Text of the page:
Ridout Barron


Calgary Real Estate, Wills and Estates, and Business Law Blog

New business law illegalizes ticket scalping "bots"

Technology companies often raise new questions for regulators, especially if they present a tool where no laws seem to exist. Lack of regulation has been an ongoing controversy when it comes to bots that act as online ticket "scalpers," which are programmed to buy up tickets to popular events and sell them at inflated prices. Lawmakers in Alberta have passed a new business law to put a stop to these often contested programs.

The new law is in response to complaints from the public. According to the Alberta government, many people told their representatives not attend popular shows and sports events due to tickets being snatched up by these automated programs. While ticket reselling will still be legal in the province, resellers will need to take steps to avoid selling any ticket purchased by a bot.

Alberta real estate has lowest land-transfer taxes in Canada

There are many hidden costs involved in purchasing a property. One of these is land-transfer taxes, which can be extremely high in hot real estate markets like Toronto and Vancouver. A recent nationwide comparison of 25 major Canadian real estate markets found that the Alberta cities of Calgary and Edmonton had the lowest land-transfer taxes from sea to sea.

Besides high-priced homes, those purchasing a home in Toronto or Vancouver can expect land-transfer taxes between 1.8 and 2.1 percent on top of their purchase price. These fees, which can bloat to nearly $20,000 in these hot markets, are not eligible to be part of a mortgage. Calgary and Edmonton, meanwhile, boasted land-transfer taxes that amounted to 10 percent of the cost in those cities. 

Employment contract disputes a problem for many Alberta workers

One of the biggest grievances between employers and former employees relates to unpaid wages. In Alberta, the government has cracked down on such employment contract disputes. Despite these efforts, claims of unpaid continue to flow in, totalling $19 million last year alone.

The number of complaints to the province's labour ministry has been fairly consistent in recent years. In the fiscal year of 2014-2015, prior to the current government taking power, the ministry received 4,728. Last year, a similar number of 4,679 was reported. This year, nearly 4,900 complaints are expected to come in.

Handling wills and estates after a terminal diagnosis

A terminal diagnosis can bring many stresses to individuals and their families. For those who have not yet addressed issues related to their wills and estates, the need to quickly plan for their family's future can be overwhelming. There are a few steps Alberta adults can take when faced with difficult decisions such as beneficiaries or powers of attorney in the wake of a chronic disease or disability.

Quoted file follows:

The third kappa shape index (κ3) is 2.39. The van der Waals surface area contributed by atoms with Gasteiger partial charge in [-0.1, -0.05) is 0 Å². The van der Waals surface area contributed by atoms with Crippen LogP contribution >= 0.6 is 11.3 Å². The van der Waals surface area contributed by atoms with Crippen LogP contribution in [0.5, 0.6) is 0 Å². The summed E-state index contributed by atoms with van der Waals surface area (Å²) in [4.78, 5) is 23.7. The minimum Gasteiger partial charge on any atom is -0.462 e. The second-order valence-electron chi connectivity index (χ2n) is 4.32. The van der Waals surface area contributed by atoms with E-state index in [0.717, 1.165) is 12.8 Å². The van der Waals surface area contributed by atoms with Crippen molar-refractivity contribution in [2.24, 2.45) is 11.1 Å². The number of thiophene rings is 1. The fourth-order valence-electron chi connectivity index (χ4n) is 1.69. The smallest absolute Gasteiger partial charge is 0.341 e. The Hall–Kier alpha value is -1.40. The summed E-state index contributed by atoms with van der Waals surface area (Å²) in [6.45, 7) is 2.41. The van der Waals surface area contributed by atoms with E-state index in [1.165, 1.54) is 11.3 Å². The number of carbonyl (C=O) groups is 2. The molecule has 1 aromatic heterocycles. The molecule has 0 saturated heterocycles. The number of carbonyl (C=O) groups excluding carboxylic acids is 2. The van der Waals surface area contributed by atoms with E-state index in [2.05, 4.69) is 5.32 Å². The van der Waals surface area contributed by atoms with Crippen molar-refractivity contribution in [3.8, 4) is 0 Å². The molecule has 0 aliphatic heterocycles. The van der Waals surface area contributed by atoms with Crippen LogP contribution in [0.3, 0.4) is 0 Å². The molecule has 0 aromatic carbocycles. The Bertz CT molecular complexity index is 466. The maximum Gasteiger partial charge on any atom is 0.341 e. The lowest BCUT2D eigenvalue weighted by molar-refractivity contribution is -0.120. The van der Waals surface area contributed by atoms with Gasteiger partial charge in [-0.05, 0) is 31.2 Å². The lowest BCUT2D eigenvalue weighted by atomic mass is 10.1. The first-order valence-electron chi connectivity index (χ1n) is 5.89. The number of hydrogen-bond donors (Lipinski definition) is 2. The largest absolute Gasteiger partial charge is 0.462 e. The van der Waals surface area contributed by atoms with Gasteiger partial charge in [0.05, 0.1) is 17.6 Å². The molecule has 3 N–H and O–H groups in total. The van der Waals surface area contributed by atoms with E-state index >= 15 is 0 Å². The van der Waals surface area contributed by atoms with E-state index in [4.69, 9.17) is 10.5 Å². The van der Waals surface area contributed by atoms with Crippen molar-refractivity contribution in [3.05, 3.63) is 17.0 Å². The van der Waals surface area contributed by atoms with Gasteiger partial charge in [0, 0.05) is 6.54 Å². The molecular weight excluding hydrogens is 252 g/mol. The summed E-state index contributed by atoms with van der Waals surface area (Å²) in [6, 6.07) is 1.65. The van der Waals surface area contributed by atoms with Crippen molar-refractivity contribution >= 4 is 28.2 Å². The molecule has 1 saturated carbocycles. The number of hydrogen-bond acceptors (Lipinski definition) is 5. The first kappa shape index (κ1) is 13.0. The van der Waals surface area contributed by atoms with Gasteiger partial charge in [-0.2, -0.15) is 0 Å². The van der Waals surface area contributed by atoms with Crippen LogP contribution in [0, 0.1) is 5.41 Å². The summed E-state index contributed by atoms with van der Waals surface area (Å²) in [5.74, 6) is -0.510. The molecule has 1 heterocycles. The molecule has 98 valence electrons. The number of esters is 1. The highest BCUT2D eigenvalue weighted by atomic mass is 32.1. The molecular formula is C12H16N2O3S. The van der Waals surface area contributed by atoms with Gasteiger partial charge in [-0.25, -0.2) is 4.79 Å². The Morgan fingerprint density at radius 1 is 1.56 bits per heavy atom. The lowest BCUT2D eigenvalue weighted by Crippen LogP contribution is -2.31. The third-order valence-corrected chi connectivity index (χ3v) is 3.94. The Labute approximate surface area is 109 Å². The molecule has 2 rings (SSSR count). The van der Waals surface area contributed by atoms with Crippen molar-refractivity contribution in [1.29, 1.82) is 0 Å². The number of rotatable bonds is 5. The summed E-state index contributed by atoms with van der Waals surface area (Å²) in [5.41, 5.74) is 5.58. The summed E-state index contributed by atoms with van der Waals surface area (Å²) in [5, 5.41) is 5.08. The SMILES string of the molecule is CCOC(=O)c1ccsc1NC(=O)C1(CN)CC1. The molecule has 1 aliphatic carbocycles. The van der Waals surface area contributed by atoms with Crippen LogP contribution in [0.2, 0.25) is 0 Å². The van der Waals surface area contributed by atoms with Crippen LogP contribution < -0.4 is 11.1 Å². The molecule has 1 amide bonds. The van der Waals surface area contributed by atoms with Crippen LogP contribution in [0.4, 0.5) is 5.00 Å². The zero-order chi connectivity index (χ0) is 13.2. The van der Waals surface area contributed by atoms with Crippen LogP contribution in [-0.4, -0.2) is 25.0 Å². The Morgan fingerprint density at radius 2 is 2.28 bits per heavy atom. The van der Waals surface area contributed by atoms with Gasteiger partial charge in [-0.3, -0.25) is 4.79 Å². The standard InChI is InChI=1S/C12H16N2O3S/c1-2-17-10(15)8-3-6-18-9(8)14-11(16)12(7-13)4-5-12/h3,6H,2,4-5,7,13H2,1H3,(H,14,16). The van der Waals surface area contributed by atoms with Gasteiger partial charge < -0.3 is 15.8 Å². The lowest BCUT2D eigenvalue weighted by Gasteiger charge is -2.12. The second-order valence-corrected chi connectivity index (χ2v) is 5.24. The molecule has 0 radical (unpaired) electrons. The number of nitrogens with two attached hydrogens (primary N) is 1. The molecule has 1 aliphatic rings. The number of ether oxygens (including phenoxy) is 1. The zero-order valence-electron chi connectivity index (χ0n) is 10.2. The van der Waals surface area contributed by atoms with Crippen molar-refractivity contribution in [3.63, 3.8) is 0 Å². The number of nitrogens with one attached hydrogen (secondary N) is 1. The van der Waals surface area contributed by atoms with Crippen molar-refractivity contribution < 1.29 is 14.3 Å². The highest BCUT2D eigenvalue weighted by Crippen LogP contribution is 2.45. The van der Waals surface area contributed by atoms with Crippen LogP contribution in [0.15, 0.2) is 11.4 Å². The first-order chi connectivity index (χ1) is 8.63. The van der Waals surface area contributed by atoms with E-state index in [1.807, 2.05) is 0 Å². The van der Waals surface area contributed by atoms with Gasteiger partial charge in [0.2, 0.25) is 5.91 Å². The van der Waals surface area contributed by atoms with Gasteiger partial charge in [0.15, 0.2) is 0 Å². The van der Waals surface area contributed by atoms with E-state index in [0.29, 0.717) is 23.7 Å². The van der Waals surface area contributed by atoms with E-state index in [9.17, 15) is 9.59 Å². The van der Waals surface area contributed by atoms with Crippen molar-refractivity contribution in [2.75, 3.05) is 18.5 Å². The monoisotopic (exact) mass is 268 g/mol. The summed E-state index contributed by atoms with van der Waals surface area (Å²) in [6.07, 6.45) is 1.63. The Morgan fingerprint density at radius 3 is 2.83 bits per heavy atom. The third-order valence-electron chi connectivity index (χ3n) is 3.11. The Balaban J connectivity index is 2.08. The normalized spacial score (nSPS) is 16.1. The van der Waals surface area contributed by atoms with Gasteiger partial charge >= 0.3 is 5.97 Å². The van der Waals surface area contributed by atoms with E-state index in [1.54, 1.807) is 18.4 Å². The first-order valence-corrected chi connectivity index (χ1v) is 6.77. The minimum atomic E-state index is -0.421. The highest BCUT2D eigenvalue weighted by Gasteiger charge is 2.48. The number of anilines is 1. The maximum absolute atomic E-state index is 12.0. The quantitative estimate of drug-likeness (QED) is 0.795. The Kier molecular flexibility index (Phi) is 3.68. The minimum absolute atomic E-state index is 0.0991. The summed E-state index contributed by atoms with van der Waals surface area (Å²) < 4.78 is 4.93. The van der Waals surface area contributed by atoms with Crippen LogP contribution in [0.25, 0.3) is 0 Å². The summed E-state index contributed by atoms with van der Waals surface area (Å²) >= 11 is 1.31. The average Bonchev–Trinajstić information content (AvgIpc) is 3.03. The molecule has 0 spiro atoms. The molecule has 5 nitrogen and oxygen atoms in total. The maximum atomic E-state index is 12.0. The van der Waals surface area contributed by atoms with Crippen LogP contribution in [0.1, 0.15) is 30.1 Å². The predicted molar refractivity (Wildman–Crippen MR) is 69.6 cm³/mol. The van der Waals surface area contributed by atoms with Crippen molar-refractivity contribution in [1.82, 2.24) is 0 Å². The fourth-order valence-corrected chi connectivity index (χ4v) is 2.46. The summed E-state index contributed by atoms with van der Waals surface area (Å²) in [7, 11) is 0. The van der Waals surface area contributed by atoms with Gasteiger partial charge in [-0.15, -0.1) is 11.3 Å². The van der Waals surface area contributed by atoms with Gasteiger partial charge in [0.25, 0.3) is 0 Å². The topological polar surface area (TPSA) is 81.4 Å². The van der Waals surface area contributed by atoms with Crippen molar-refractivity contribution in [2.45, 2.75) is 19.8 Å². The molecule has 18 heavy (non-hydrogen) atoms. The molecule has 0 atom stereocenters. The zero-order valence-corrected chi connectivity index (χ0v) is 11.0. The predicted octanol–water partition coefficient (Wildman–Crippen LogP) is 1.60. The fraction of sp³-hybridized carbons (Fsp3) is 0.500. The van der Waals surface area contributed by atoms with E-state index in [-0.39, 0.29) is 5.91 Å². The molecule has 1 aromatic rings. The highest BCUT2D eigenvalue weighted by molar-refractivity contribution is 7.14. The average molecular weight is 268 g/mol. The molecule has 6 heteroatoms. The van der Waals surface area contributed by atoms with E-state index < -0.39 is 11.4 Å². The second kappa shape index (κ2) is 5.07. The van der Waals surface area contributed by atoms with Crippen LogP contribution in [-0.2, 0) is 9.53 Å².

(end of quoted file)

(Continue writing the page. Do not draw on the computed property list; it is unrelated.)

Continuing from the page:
New business law will mandate trucker training and certifications

The transportation and truck driving industries employ many people across Canada. A recent fatal collision between a truck and a bus carrying the Humboldt Broncos team has influenced Alberta lawmakers to pass a new business law mandating driver training for new commercial drivers. The province's Transportation Minister says the new regulation will be in place as early as Jan. 2019.

The legislative changes come as the result of charges being laid following the bus accident that left 16 people dead and 13 injured in rural Saskatchewan. The driver of a semi-truck coming from a Calgary-based shipper. He faces 29 criminal charges as a result, but the Transportation Minister acknowledges that business laws also have to be considered in the wake of this tragedy.

The Importance Of Wills In Blended Families

A will allows a people to clearly articulate how they would like to distribute their estate in the event of their passing. Ideally, this would include specific instructions on who is selected to receive certain assets, and the value or exact details of the assets being distributed. Not having a will can be complicated for spouses and adult children.

These issues can become further complicated within blended families.

What Needs To Be Done After The Passing Of A Loved One?

In many cases, it’s the probate process and administering the will that requires the most attention. It’s also the process that may create disputes over validity, mental capacity or how the estate is administered.

In addition to the probate process and administering a will, there are other tasks that need to be completed after someone passes that could affect the assets of the estate. Items such as closing the accounts after a will has been distributed, or cancelling pension and EI benefits, should all be looked after by the estate trustee. Failure to do so may result in issues for the estate trustee, such as the costs of overpayment to an estate.

Considerations To Keep In Mind When Drafting A Will

Estate planning involves more than just choosing who will inherit your possessions when you pass away. Proper estate planning requires the selection of estate trustee, a power of attorney, legal guardians for minors and creating trusts.

We’ll examine some tips on what to keep in mind when organizing your estate. To start us off, here are some helpful points from national insurer Sun Life Financial to consider when drafting a will.

Choosing A Guardian For Your Children

Drafting a will involves considering our own mortality. Asking yourself what would happen if you passed away. It may be unsettling to think about what you leave behind - especially if you have children.

It’s best to make sure children are properly looked after in the event you and your spouse pass away before they become legal adults. You can do this by naming a guardian in your will to look after them.


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